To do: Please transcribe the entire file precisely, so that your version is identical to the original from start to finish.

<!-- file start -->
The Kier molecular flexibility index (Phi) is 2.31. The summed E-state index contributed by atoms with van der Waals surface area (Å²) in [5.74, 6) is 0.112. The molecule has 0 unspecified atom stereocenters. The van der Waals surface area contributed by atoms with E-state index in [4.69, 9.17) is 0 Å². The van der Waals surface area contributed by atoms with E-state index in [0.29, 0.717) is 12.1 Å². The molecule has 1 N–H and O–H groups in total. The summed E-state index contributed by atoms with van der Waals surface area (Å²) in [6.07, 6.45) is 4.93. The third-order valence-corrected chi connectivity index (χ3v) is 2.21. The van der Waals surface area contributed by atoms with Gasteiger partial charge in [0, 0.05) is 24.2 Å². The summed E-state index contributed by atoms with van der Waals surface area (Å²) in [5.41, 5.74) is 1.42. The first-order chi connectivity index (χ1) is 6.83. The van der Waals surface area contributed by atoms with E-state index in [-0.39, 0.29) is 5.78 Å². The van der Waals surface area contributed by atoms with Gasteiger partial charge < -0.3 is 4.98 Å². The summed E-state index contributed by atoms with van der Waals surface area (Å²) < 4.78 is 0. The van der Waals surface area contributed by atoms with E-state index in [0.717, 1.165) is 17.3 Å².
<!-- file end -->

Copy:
The Kier molecular flexibility index (Phi) is 2.31. The summed E-state index contributed by atoms with van der Waals surface area (Å²) in [5.74, 6) is 0.112. The molecule has 0 unspecified atom stereocenters. The van der Waals surface area contributed by atoms with E-state index in [4.69, 9.17) is 0 Å². The van der Waals surface area contributed by atoms with E-state index in [0.29, 0.717) is 12.1 Å². The molecule has 1 N–H and O–H groups in total. The summed E-state index contributed by atoms with van der Waals surface area (Å²) in [6.07, 6.45) is 4.93. The third-order valence-corrected chi connectivity index (χ3v) is 2.21. The van der Waals surface area contributed by atoms with Gasteiger partial charge in [0, 0.05) is 24.2 Å². The summed E-state index contributed by atoms with van der Waals surface area (Å²) in [5.41, 5.74) is 1.42. The first-order chi connectivity index (χ1) is 6.83. The van der Waals surface area contributed by atoms with E-state index in [-0.39, 0.29) is 5.78 Å². The van der Waals surface area contributed by atoms with Gasteiger partial charge < -0.3 is 4.98 Å². The summed E-state index contributed by atoms with van der Waals surface area (Å²) < 4.78 is 0. The van der Waals surface area contributed by atoms with E-state index in [0.717, 1.165) is 17.3 Å².